After reading several articles online, I realized just how hard some women have had it coming up as a gamer and enjoying a hobby as well as a culture that has in recent years gained a lot of steam. Thanks to outlets such as Steam, the gaming industry has come to show that the population of male to female gamers is almost at a solid 50/50 ratio. What does this mean? Women in recent years (if not having been there all along) have become a strong voice in gaming, but with having a strong voice also comes strong criticism.

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Jennie Bharaj can be found on our YouTube Channel JennieBharaj. This photo is copyrighted by her.

I took some time to have dug around through multiple “personalities” of the gaming media to find that indeed, women in ways have become a bit sexualized due to the way they feel in order to be accepted by men and or women as ‘gamers’. Some of these consisted of pages where I found women posing in such ways that their chest was almost exposed, and the way they were posing would definitely draw some attention.

Other pages were less likely to show such poses, instead I found women simply showing what games they play, what they’re excited to play, and simple pictures of them in less revealing manners. This type of ‘weight’ was rather equal in numbers, granted I only took to digging through a few dozen pages, but the outcome was the same none-the-less. This lead to a question that came to mind; “Is this how women feel when they take to gaming? That to be accepted they have to indulge men or are feel that they must hide their gender?”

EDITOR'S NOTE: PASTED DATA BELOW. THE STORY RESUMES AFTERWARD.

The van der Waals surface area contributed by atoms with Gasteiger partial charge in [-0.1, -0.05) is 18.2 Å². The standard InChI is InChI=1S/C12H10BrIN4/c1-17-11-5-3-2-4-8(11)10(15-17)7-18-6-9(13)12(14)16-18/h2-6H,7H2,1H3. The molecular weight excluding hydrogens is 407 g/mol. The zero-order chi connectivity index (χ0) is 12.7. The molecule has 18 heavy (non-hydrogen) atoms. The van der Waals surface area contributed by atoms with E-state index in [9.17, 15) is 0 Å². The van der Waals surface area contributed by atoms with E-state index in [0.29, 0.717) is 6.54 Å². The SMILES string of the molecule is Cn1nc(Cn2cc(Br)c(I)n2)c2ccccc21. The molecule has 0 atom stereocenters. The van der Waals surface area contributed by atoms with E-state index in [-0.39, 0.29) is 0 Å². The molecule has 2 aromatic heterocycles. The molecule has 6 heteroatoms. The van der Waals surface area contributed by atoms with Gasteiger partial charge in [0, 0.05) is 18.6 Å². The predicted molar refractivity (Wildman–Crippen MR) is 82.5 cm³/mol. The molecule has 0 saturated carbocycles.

When asking myself about this, I find myself all-the-more troubled by the question at hand. This in-part is because of what has been happening in the recent years due to attention that had been drawn up by the social media and activist groups that feel as if women had become a sore spot within the community. The truth? If anything, us men have become the problem within the community, and the ways of a ‘men only hobby’ has begun to change as women have become even more prevalent to enjoy video games like others have. Why is this? The community has begun to flourish and with gaming becoming a rather affordable adventure that seeks to help both men and women become gamers, I was dumbfounded by the reaction people had given most female and even some men when finding out their hobby sat around the idea of enjoying video games.